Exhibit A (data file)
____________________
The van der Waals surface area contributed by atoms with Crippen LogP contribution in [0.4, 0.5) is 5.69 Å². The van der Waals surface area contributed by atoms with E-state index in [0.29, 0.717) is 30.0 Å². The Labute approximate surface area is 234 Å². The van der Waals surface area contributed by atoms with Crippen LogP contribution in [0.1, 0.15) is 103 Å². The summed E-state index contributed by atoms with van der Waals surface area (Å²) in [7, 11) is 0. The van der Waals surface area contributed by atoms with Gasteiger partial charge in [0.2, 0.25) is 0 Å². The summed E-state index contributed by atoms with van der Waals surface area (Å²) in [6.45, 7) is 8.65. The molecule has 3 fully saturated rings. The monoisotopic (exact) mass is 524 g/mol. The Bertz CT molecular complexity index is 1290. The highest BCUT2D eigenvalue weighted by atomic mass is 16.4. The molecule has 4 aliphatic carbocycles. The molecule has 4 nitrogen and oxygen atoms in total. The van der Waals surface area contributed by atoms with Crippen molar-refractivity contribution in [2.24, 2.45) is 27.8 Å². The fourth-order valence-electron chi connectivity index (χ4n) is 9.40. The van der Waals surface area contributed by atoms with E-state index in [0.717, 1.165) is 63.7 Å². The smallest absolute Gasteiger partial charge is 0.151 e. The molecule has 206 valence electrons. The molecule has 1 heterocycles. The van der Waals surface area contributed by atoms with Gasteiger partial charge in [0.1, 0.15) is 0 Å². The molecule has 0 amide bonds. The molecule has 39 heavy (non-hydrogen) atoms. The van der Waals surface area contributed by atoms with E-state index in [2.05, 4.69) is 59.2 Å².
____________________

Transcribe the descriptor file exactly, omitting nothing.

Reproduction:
The van der Waals surface area contributed by atoms with Crippen LogP contribution in [0.4, 0.5) is 5.69 Å². The van der Waals surface area contributed by atoms with E-state index in [0.29, 0.717) is 30.0 Å². The Labute approximate surface area is 234 Å². The van der Waals surface area contributed by atoms with Crippen LogP contribution in [0.1, 0.15) is 103 Å². The summed E-state index contributed by atoms with van der Waals surface area (Å²) in [7, 11) is 0. The van der Waals surface area contributed by atoms with Gasteiger partial charge in [0.2, 0.25) is 0 Å². The summed E-state index contributed by atoms with van der Waals surface area (Å²) in [6.45, 7) is 8.65. The molecule has 3 fully saturated rings. The monoisotopic (exact) mass is 524 g/mol. The Bertz CT molecular complexity index is 1290. The highest BCUT2D eigenvalue weighted by atomic mass is 16.4. The molecule has 4 aliphatic carbocycles. The molecule has 4 nitrogen and oxygen atoms in total. The van der Waals surface area contributed by atoms with Crippen molar-refractivity contribution in [2.24, 2.45) is 27.8 Å². The fourth-order valence-electron chi connectivity index (χ4n) is 9.40. The van der Waals surface area contributed by atoms with E-state index in [0.717, 1.165) is 63.7 Å². The smallest absolute Gasteiger partial charge is 0.151 e. The molecule has 206 valence electrons. The molecule has 1 heterocycles. The van der Waals surface area contributed by atoms with Gasteiger partial charge in [0.1, 0.15) is 0 Å². The molecule has 0 amide bonds. The molecule has 39 heavy (non-hydrogen) atoms. The van der Waals surface area contributed by atoms with E-state index in [2.05, 4.69) is 59.2 Å².